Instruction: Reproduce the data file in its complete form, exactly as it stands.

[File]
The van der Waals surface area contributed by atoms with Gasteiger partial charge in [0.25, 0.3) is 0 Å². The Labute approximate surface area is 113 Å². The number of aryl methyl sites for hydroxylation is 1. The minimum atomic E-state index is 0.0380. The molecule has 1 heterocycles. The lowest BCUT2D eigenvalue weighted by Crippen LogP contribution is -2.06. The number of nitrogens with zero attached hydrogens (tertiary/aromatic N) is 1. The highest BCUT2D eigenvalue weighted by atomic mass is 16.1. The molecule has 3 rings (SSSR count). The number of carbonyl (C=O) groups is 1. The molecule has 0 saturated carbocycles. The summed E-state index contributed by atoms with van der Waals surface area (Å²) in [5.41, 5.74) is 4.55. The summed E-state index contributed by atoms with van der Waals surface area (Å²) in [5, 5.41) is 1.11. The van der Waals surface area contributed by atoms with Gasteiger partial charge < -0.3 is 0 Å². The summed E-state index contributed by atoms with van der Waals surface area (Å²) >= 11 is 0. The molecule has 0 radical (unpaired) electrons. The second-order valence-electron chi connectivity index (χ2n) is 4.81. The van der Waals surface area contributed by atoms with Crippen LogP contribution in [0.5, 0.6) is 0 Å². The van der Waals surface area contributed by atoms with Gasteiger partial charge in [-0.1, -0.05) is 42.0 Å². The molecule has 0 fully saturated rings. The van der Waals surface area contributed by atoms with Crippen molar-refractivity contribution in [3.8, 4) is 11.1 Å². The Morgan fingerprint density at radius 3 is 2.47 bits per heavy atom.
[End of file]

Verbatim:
The van der Waals surface area contributed by atoms with Gasteiger partial charge in [0.25, 0.3) is 0 Å². The Labute approximate surface area is 113 Å². The number of aryl methyl sites for hydroxylation is 1. The minimum atomic E-state index is 0.0380. The molecule has 1 heterocycles. The lowest BCUT2D eigenvalue weighted by Crippen LogP contribution is -2.06. The number of nitrogens with zero attached hydrogens (tertiary/aromatic N) is 1. The highest BCUT2D eigenvalue weighted by atomic mass is 16.1. The molecule has 3 rings (SSSR count). The number of carbonyl (C=O) groups is 1. The molecule has 0 saturated carbocycles. The summed E-state index contributed by atoms with van der Waals surface area (Å²) in [5.41, 5.74) is 4.55. The summed E-state index contributed by atoms with van der Waals surface area (Å²) in [5, 5.41) is 1.11. The van der Waals surface area contributed by atoms with Gasteiger partial charge < -0.3 is 0 Å². The summed E-state index contributed by atoms with van der Waals surface area (Å²) >= 11 is 0. The molecule has 0 radical (unpaired) electrons. The second-order valence-electron chi connectivity index (χ2n) is 4.81. The van der Waals surface area contributed by atoms with Crippen LogP contribution in [0.5, 0.6) is 0 Å². The van der Waals surface area contributed by atoms with Gasteiger partial charge in [-0.1, -0.05) is 42.0 Å². The molecule has 0 fully saturated rings. The van der Waals surface area contributed by atoms with Crippen molar-refractivity contribution in [3.8, 4) is 11.1 Å². The Morgan fingerprint density at radius 3 is 2.47 bits per heavy atom.